Developmental Strategies for early readers:Where are we and where should we be going? Professor Kathy Hirsh-Pasek Temple University
Early childhood on the front page! • Learning starts here • (PA Library System, 2004) • Born Learning • Civitas; Family and Work Institute • No Child Left Behind • Government accountability • America’s Promise • Marketable skills
WHY? Because… • The gap between rich and poor • 25% of low income families have fewer than 10 age appropriate books in their homes (Whitehurst) • Vocabulary disparities • Children ages 0-6 are spending more time on entertainment media than on reading, being read to and playing outside combined (Rideout, 2003) • Language and literacy skills are the single best predictors of later academic success
WHY? Because… • There is a clear research basis telling us which developmental strategies work for promoting language and literacy • We know that intervention helps! • Head Start • Early Childhood Longitudinal Study • High Scope • Abecedarian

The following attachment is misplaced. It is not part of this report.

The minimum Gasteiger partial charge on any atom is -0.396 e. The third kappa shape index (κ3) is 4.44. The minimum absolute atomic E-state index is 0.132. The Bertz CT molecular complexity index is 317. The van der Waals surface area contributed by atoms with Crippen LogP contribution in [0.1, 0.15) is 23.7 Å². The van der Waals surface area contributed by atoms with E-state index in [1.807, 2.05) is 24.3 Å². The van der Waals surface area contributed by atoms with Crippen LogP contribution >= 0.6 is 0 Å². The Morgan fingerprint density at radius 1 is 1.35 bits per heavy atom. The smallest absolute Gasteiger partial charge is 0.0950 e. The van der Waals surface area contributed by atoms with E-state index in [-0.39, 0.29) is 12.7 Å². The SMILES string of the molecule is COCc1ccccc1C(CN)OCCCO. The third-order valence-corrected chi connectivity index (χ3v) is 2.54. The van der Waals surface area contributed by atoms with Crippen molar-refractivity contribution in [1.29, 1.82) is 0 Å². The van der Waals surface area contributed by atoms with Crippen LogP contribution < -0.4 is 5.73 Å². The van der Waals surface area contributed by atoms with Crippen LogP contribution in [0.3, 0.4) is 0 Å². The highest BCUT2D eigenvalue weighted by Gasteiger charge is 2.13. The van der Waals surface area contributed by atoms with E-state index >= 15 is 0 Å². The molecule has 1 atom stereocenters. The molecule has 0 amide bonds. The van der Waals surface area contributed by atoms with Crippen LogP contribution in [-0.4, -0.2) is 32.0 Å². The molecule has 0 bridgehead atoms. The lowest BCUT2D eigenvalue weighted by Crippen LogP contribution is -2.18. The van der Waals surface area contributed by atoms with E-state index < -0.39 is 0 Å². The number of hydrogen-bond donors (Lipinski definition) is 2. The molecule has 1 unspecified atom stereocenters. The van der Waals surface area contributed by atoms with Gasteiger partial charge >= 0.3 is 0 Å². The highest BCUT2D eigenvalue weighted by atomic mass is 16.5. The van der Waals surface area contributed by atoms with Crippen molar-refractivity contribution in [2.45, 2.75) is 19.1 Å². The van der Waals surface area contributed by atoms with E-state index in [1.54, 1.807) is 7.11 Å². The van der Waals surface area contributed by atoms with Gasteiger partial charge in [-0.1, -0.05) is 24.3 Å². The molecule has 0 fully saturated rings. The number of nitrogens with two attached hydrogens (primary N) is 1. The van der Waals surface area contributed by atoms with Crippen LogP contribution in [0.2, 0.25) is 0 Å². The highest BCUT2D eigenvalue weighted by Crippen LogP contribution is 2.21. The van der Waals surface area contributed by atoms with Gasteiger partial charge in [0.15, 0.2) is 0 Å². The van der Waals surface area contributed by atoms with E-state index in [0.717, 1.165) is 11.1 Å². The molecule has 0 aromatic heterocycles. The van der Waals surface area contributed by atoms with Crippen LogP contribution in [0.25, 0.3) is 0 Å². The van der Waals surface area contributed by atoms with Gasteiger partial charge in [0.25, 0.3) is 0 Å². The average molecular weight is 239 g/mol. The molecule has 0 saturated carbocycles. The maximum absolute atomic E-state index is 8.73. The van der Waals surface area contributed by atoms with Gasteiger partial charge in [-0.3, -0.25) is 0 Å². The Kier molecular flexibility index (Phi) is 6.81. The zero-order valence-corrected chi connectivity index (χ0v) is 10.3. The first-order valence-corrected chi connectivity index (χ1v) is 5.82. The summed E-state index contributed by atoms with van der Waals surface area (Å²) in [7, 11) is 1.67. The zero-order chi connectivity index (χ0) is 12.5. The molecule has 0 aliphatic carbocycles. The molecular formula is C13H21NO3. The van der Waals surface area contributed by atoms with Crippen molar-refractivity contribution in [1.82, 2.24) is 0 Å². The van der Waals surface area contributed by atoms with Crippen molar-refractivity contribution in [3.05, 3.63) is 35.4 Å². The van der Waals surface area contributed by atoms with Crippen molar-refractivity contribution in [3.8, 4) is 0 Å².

A talk in 6 parts • Introduction: • Burnout on the front lines • Language Development: • The foundation for reading • Narrative development • Where language meets reading • Literacy • Writing • A partner for reading • Conclusions
Burnout on the front lines Even if it is with the best of intentions…….
Examining the pressures • No Child Left Behind • Good idea /bad execution • Accountability • Outcomes vs. process • Testing: The problem • “You can’t fatten a pig by weighing it” • Closing the gap between teaching and testing • Forging a new road: • from language to narrative to literacy to writing
Language Development The foundation for reading